no chance of getting in. Such people might otherwise be unable to obtain adequate information regarding the conditions and the regulations, and we shall at least see that they do not make an unnecessary trip across the ocean.

The next vote is also a new one. It is one which I dealt with when speaking to the House on a previous occasion. It is to provide for the work of repatriating Canadians who left eastern Canada particularly. We have not been active in the eastern field, having had agencies only at BostQn and Manchester. We are asking for a vote of $20,000 for the purpose of repatriating those Canadians who have left eastern Canada, as we think a useful work could be done in endeavouring to bring these people back into this country. This is to provide for the salaries and travelling expenses of colonization agents and to meet the necessary expenditures involved in connection with the work of bringing back into Canada those people who have gone abroad, especially French-Canadians. The expenses consist chiefly in travelling and living expenses of those engaged in this undertaking, and also provides for halls for lecture purposes, etc. It is intended to make a special effort in this field during the year 1923-24. The next item relates to the Women's Immigration Division. We are asking for $15,000 to provide for the expenses of conductresses on trains of parties of girls coming to Canada to engage in domestic service, and also to pay for salaries and uniforms for these women officers and to provide grants for women's hostels maintained in the principal cities in Canada, for temporary assistance and welfare of immigrant women, and for a per diem allowance of $1.50 to these free hostels for accommodation accorded by them to women immigrants coming into Canada to engage in domestic service, such free accommodation not to extend in any case over more than forty-eight hours; also for travelling expenses of women officers and of ladies attending the annual reunion or convention of the Canadian Council of Immigration. Then we have grants to immigration or colonization societies. We propose to increase the grant to the Salvation Army by $10,000, as they intend extending their work very materially in connection with domestic servants. To the Scottish Aid Society we are maldng a grant of $5,000. This is a new organization working in the north of Scotland, headed by the Reverend Father Macdonald, and supported by such prominent men as Mr. Burns and Mr. McBrien. Father Macdonald has been actively engaged in this work for a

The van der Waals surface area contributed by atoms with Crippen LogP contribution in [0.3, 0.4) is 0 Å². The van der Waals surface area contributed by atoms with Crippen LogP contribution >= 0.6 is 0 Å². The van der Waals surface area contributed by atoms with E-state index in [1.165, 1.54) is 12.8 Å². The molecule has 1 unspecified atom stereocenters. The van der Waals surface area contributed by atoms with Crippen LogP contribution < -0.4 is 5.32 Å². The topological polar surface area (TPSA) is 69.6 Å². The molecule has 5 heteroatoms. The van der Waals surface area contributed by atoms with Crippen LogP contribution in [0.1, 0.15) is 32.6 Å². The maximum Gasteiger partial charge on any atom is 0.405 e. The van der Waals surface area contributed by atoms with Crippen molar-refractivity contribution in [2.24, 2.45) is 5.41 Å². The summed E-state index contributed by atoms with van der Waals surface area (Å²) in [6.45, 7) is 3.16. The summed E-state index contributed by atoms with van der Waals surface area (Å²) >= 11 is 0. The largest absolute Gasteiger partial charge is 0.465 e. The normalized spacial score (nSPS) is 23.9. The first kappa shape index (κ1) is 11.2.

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number of years. To the Union Nationale Franeais we are continuing the grant of $1,000. Therefore I am asking for $4,000 in this connection that is not allocated and for $100,000 for the Canada Colonization Association.

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CON

Henry Herbert Stevens

Conservative (1867-1942)

Mr. STEVENS:

Will the minister be good enough to let us have any more information than he may have on that particular subject?

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April 16, 1923